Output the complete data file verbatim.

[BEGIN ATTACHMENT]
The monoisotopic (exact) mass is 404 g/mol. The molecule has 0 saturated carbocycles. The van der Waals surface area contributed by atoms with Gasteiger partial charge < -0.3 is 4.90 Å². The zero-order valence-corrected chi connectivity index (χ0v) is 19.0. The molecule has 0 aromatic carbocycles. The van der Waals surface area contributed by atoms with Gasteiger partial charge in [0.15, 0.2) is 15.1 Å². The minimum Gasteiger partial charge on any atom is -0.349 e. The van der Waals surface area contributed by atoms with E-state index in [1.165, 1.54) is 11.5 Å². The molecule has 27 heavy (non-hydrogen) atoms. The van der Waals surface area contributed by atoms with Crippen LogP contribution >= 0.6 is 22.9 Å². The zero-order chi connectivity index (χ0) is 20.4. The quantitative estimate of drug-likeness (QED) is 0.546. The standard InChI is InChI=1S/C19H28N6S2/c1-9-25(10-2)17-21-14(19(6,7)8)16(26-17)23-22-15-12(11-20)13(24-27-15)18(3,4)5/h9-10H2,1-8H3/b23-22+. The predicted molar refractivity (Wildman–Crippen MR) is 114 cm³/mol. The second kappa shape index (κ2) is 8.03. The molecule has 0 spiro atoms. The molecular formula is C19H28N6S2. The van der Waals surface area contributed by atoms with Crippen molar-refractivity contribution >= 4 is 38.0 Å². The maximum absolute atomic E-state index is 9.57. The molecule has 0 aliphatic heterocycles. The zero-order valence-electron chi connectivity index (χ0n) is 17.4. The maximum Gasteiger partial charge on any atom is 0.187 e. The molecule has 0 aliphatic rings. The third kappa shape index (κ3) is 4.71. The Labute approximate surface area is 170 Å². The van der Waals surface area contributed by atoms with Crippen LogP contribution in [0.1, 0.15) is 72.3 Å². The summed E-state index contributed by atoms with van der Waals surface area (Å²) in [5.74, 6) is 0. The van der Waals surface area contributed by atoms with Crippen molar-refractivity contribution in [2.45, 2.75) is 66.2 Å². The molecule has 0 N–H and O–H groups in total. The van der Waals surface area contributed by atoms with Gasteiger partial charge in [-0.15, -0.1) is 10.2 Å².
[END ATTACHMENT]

The monoisotopic (exact) mass is 404 g/mol. The molecule has 0 saturated carbocycles. The van der Waals surface area contributed by atoms with Gasteiger partial charge < -0.3 is 4.90 Å². The zero-order valence-corrected chi connectivity index (χ0v) is 19.0. The molecule has 0 aromatic carbocycles. The van der Waals surface area contributed by atoms with Gasteiger partial charge in [0.15, 0.2) is 15.1 Å². The minimum Gasteiger partial charge on any atom is -0.349 e. The van der Waals surface area contributed by atoms with E-state index in [1.165, 1.54) is 11.5 Å². The molecule has 27 heavy (non-hydrogen) atoms. The van der Waals surface area contributed by atoms with Crippen LogP contribution >= 0.6 is 22.9 Å². The zero-order chi connectivity index (χ0) is 20.4. The quantitative estimate of drug-likeness (QED) is 0.546. The standard InChI is InChI=1S/C19H28N6S2/c1-9-25(10-2)17-21-14(19(6,7)8)16(26-17)23-22-15-12(11-20)13(24-27-15)18(3,4)5/h9-10H2,1-8H3/b23-22+. The predicted molar refractivity (Wildman–Crippen MR) is 114 cm³/mol. The second kappa shape index (κ2) is 8.03. The molecule has 0 spiro atoms. The molecular formula is C19H28N6S2. The van der Waals surface area contributed by atoms with Crippen molar-refractivity contribution >= 4 is 38.0 Å². The maximum absolute atomic E-state index is 9.57. The molecule has 0 aliphatic heterocycles. The zero-order valence-electron chi connectivity index (χ0n) is 17.4. The maximum Gasteiger partial charge on any atom is 0.187 e. The molecule has 0 aliphatic rings. The third kappa shape index (κ3) is 4.71. The Labute approximate surface area is 170 Å². The van der Waals surface area contributed by atoms with Crippen LogP contribution in [0.1, 0.15) is 72.3 Å². The summed E-state index contributed by atoms with van der Waals surface area (Å²) in [5.74, 6) is 0. The van der Waals surface area contributed by atoms with Crippen molar-refractivity contribution in [2.45, 2.75) is 66.2 Å². The molecule has 0 N–H and O–H groups in total. The van der Waals surface area contributed by atoms with Gasteiger partial charge in [-0.15, -0.1) is 10.2 Å².